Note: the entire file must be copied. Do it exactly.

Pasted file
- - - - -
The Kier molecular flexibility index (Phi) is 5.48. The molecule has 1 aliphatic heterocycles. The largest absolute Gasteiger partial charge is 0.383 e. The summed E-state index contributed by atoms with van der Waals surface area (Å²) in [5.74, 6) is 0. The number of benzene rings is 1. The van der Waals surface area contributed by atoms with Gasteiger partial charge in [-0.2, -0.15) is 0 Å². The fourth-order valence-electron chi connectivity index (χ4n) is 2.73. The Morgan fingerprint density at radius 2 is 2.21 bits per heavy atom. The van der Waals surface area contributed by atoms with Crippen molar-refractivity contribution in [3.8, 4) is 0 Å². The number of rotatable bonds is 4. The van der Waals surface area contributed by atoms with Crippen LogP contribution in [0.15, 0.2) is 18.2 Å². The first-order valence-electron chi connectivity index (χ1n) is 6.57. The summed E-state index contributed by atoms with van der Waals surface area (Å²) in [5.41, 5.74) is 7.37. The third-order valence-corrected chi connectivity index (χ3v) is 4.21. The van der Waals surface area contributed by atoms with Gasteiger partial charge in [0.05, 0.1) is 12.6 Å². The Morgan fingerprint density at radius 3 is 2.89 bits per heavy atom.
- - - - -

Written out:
The Kier molecular flexibility index (Phi) is 5.48. The molecule has 1 aliphatic heterocycles. The largest absolute Gasteiger partial charge is 0.383 e. The summed E-state index contributed by atoms with van der Waals surface area (Å²) in [5.74, 6) is 0. The number of benzene rings is 1. The van der Waals surface area contributed by atoms with Gasteiger partial charge in [-0.2, -0.15) is 0 Å². The fourth-order valence-electron chi connectivity index (χ4n) is 2.73. The Morgan fingerprint density at radius 2 is 2.21 bits per heavy atom. The van der Waals surface area contributed by atoms with Crippen molar-refractivity contribution in [3.8, 4) is 0 Å². The number of rotatable bonds is 4. The van der Waals surface area contributed by atoms with Crippen LogP contribution in [0.15, 0.2) is 18.2 Å². The first-order valence-electron chi connectivity index (χ1n) is 6.57. The summed E-state index contributed by atoms with van der Waals surface area (Å²) in [5.41, 5.74) is 7.37. The third-order valence-corrected chi connectivity index (χ3v) is 4.21. The van der Waals surface area contributed by atoms with Gasteiger partial charge in [0.05, 0.1) is 12.6 Å². The Morgan fingerprint density at radius 3 is 2.89 bits per heavy atom.